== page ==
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Expert tips for improving your sleep
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Expert tips for improving your sleep

Expert tips for improving your sleep

Sleep deprivation can lead to fatigue, low energy and a lack of focus – exactly what anyone trying to get into peak fitness wants to avoid.

Indeed, it’s a broken sleep pattern that Littlehales believes he can ‘put to bed’ with his top tips for getting some well-earned rest.

Log off and switch off

Blue light from devices such as iPads and smartphones increase exposure to artificial luminosity, which encourages a wake state. To get into a sleep state, it’s best to down these devices and avoid taking them into the bedroom, or if you must use your phone in the bedroom, use an app designed to help diffuse the light.

Know your nap times

The body’s natural sleeping periods are between 1pm to 3pm and 5pm to 7pm. These are still common in Spain (where people will stop what they’re doing to have a siesta) but have been lost in most other parts of the world.

This may not be an easy thing for you to do during the working week, but even a short 30-minute nap during your commute home can be beneficial for your health. Just be sure to set your alarm.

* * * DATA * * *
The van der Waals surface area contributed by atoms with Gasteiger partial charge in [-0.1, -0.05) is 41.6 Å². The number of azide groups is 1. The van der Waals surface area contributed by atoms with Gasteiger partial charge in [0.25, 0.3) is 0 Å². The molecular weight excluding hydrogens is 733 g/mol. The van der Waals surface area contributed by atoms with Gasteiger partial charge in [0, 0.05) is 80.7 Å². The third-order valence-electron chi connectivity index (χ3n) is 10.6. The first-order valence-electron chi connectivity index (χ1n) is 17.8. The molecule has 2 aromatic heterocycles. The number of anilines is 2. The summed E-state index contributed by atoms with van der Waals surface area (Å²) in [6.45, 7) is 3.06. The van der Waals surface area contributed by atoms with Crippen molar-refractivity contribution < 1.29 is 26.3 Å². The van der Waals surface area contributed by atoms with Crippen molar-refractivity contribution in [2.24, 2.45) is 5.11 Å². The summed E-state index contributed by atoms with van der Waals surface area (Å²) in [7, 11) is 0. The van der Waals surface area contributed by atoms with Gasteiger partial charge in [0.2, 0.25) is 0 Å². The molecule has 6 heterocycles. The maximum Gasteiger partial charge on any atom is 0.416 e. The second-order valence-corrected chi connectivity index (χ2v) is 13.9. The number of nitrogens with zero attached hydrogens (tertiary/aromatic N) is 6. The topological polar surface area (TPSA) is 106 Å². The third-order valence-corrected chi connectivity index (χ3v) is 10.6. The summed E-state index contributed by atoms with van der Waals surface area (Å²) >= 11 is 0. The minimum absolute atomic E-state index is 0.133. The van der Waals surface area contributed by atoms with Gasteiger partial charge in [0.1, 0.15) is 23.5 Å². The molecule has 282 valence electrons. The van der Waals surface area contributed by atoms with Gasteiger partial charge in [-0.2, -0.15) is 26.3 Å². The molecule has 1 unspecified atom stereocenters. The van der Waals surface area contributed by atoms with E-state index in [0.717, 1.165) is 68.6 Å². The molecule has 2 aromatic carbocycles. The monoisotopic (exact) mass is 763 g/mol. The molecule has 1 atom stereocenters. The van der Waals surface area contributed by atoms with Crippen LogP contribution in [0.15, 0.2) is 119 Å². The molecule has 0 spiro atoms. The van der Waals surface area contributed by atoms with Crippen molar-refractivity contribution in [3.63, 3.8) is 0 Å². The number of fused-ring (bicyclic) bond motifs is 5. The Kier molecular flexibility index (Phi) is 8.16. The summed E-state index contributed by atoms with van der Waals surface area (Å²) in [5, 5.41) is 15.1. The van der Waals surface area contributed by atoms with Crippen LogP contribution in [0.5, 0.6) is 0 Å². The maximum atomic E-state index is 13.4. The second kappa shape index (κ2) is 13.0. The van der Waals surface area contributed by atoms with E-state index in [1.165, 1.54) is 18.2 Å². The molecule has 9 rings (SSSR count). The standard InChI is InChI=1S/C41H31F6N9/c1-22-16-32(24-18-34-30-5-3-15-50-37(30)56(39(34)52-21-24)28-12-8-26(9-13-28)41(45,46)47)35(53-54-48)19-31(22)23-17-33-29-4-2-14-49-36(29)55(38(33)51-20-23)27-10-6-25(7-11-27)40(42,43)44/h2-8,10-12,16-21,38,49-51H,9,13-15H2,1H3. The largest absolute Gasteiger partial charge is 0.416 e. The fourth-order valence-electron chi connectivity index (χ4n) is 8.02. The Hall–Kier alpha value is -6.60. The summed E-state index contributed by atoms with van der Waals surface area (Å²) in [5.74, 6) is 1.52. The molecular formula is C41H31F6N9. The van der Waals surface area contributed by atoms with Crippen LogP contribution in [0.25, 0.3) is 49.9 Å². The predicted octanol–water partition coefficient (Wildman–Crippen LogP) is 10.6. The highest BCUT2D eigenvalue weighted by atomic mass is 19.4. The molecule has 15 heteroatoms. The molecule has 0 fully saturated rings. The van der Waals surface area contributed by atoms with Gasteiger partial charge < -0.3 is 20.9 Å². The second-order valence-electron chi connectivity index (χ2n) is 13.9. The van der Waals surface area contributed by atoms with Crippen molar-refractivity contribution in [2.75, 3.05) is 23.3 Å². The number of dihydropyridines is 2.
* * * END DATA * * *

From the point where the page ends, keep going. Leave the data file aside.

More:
Blackout… with curtains

Blackout curtains prevent any ambient light – an unavoidable issue for many – getting in from the outside world and make falling asleep straightforward.

Daylight simulators: let there be light

Daylight or down simulators gradually wake you up with increasing light levels emitted from what is essentially an alarm clock. So if you put it on at night when you’re reading your book, over a 30-minute period, the simulator (which replicates the body’s circadian process) will gradually go dark.

The same applies for the morning: set your alarm for 6.30am so that the light gradually gets brighter from 6am onwards. This way you’ll be awake before it starts buzzing.

Cool things down in the bedroom

You should sleep in a cool room: below 20 degrees. Scientists actually believe that anything between 16 to 18 degrees is ideal. The body feels this cooling process and falls into a sleep state process.

You don’t actually need more than one (good) pillow

If you have the right mattress, you shouldn’t need stacks of pillows and cushions, which actually interrupt the natural line of your body and sleeping position.

A clean sheet slumber

And lastly: don't underestimate the power of putting fresh linen on your bed – it’s a technique that automatically makes the 'going to bed' ritual more inviting, and that Littlehales used effectively with the British cycling team. Because, Olympic athlete or not, your body needs proper rest to recover, and you can only ever perform at your best if you’ve had good quality sleep.

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